DAVENPORT, Iowa — The Davenport Diocese's bankruptcy case is closed nearly six years after its attorneys filed a Chapter 11 petition and four years after the diocese reached a $37 million settlement with creditors. Bankruptcy Judge Lee Jackwig entered the final decree June 15 in the U.S. Bankruptcy Court for the Southern District of Iowa, following a teleconference call between attorneys for the diocese and victims of clergy sexual abuse, who were the major creditors in the bankruptcy case.

Immigration ruling model

WASHINGTON — The Supreme Court's June 25 ruling overturning much of Arizona's 2010 immigration law should limit other states' efforts to pass some kinds of immigration controls, but legal experts predict more costly litigation lies ahead over the boundaries of the "show me your papers" provision the court let stand. Doris Meissner, former head of the federal immigration agency, said she would expect states that want to dive into immigration-law waters might find something of a model for types of laws that could pass muster with the court, by targeting areas of law usually left to the states.

Priest sued after exorcism

ARLINGTON, Va. — A Virginia woman who claims a priest sexually abused her while meeting with her to perform exorcisms has filed suit against the Arlington Diocese and the Virginia-based pro-life group he formerly headed for $5.3 million in damages. The suit, filed June 19 in Arlington County Circuit Court on behalf of a woman identified only as Jane Doe, claims Father Thomas Euteneuer, former director of Human Life International, abused her between April 2008 and September 2010.

Rev. Pavone may minister

AMARILLO, Texas — A Vatican decree allows pro-life activist Rev. Frank Pavone to minister outside the Diocese of Amarillo, where he was incardinated in 2005, but he still must obtain specific permission to do so from Amarillo Bishop Patrick J. Zurek. The priest, who is national director of Priests for Life, also must continue his ministry as chaplain to the Disciples of the Lord Jesus Christ, a religious order in Channing.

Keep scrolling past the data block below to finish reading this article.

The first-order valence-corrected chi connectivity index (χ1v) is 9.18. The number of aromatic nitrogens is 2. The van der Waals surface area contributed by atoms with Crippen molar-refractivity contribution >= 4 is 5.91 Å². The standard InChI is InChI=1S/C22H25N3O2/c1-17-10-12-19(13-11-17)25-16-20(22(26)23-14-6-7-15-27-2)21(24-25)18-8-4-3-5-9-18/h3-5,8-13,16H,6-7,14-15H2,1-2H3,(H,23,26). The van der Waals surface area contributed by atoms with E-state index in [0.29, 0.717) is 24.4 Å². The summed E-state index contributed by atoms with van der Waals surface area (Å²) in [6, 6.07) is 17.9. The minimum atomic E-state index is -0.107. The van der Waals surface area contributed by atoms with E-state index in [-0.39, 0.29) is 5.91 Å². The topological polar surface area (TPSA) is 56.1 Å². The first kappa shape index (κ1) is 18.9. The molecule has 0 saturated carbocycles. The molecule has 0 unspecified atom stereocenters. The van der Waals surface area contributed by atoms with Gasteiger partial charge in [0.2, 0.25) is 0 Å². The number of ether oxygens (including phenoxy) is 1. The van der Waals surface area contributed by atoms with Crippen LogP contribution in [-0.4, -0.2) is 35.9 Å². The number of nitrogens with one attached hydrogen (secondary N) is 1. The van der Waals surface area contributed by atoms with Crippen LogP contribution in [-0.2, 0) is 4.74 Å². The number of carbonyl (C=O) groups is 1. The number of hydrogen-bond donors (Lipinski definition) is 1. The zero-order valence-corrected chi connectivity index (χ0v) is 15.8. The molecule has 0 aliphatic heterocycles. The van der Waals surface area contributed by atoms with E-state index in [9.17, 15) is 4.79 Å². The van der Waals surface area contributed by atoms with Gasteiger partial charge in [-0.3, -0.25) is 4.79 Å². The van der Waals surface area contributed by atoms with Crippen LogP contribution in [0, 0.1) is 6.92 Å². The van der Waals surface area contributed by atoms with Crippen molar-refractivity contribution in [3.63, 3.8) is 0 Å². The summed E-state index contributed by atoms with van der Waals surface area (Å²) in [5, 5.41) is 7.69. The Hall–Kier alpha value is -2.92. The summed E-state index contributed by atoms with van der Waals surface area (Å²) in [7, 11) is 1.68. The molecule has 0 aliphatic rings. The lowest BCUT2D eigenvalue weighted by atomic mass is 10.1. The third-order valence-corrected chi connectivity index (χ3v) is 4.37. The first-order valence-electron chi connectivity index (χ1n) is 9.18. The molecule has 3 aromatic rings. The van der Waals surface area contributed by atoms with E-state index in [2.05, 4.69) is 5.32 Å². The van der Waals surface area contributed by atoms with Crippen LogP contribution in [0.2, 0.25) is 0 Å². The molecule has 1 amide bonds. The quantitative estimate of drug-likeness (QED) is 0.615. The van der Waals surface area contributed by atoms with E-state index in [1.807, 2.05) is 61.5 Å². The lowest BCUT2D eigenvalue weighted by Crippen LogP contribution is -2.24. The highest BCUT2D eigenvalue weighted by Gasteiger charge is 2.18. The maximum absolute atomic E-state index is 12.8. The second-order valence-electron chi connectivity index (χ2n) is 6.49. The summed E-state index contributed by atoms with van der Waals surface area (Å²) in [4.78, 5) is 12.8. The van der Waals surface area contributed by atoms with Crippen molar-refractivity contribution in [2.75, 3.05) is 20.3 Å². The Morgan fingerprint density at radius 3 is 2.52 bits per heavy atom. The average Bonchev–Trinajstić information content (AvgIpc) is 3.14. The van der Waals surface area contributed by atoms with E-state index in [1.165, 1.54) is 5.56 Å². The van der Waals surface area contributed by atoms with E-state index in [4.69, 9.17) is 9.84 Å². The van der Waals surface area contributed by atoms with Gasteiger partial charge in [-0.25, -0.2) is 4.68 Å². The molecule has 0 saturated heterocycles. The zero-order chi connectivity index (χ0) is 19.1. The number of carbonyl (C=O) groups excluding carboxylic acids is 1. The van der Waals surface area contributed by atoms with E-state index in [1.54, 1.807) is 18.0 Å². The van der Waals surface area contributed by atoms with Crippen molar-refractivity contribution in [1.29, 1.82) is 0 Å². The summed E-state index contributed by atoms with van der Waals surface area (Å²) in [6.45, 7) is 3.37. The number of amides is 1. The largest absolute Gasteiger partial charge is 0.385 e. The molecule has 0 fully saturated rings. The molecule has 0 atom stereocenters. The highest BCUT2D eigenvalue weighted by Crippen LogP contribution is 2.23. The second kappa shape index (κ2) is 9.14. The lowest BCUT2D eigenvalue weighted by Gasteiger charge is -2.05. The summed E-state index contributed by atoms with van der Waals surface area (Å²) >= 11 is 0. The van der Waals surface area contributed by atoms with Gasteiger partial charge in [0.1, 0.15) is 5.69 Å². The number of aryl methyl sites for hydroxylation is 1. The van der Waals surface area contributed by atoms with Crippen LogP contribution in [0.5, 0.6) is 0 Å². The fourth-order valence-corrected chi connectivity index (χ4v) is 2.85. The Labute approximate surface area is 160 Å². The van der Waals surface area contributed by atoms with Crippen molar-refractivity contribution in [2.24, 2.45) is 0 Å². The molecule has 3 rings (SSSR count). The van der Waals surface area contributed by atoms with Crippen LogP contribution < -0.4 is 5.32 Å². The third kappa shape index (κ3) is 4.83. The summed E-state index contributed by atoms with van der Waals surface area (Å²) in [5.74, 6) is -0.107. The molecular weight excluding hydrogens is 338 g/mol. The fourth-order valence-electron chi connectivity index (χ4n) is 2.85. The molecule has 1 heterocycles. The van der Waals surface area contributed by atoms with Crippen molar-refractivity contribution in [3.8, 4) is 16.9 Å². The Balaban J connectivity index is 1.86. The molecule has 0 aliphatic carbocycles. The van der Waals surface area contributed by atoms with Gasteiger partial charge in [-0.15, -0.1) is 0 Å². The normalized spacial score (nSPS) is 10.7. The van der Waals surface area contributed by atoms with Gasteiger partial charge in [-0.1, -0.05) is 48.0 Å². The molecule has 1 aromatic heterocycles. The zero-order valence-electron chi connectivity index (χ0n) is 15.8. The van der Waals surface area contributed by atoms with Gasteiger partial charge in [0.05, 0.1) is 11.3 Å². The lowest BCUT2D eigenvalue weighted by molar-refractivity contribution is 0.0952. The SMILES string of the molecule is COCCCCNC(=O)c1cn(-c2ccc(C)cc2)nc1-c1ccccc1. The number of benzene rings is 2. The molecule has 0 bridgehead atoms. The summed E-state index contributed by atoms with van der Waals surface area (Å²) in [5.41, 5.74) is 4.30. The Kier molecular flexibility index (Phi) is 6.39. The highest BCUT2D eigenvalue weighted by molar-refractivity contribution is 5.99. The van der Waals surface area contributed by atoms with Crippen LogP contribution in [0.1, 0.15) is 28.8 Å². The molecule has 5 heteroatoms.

Priest found guilty

PHILADELPHIA — With the same expression of serenity that he had shown for 13 weeks, Msgr. William J. Lynn listened to the criminal jury foreman speak the verdict of guilty on one charge of endangering the welfare of a child June 22 in a Philadelphia courtroom. Msgr. Lynn becomes the first high-ranking Catholic clergyman in the United States to be convicted of a crime associated with the handling of priests accused of child sexual abuse, though he himself faced no charge of abuse.

Archdiocese cuts

PHILADELPHIA — Archbishop Charles J. Chaput of Philadelphia announced a reorganization of the archdiocesan administration that will result in the loss of 40 jobs and the closing of The Catholic Standard & Times, the 117-year-old archdiocesan newspaper, to close a $17 million budget gap.

South Sudan corruption

NAIROBI, Kenya — One year after achieving independence, South Sudan remains plagued with corruption and ethnic discontent, prompting Catholic and Episcopal bishops to challenge the fledgling country's political leaders to "a change of heart leading to a change of behavior," in a message marking the July 9 anniversary.

Mexico tensions increase

MEXICO CITY — Cardinal Norberto Rivera Carrera of Mexico City prayed for peace as postelection tensions increased in Mexico, where one candidate says the presidential election was plagued by vote buying and irregularities. A copy of the prayer also was published in the archdiocesan newspaper Desde la Fe. It called for an end to the postelection rancor and asked "that the distinctive participants in the electoral contest ... peacefully resolve their differences of opinion."

— Catholic News Service

Putin visits holy site
Russian President Vladimir Putin visits the site where Christians believe Jesus was baptized in the Jordan River near the West Bank city of Jericho on June 26.
Alexsey Druginyn, RIA Novosti pool/cns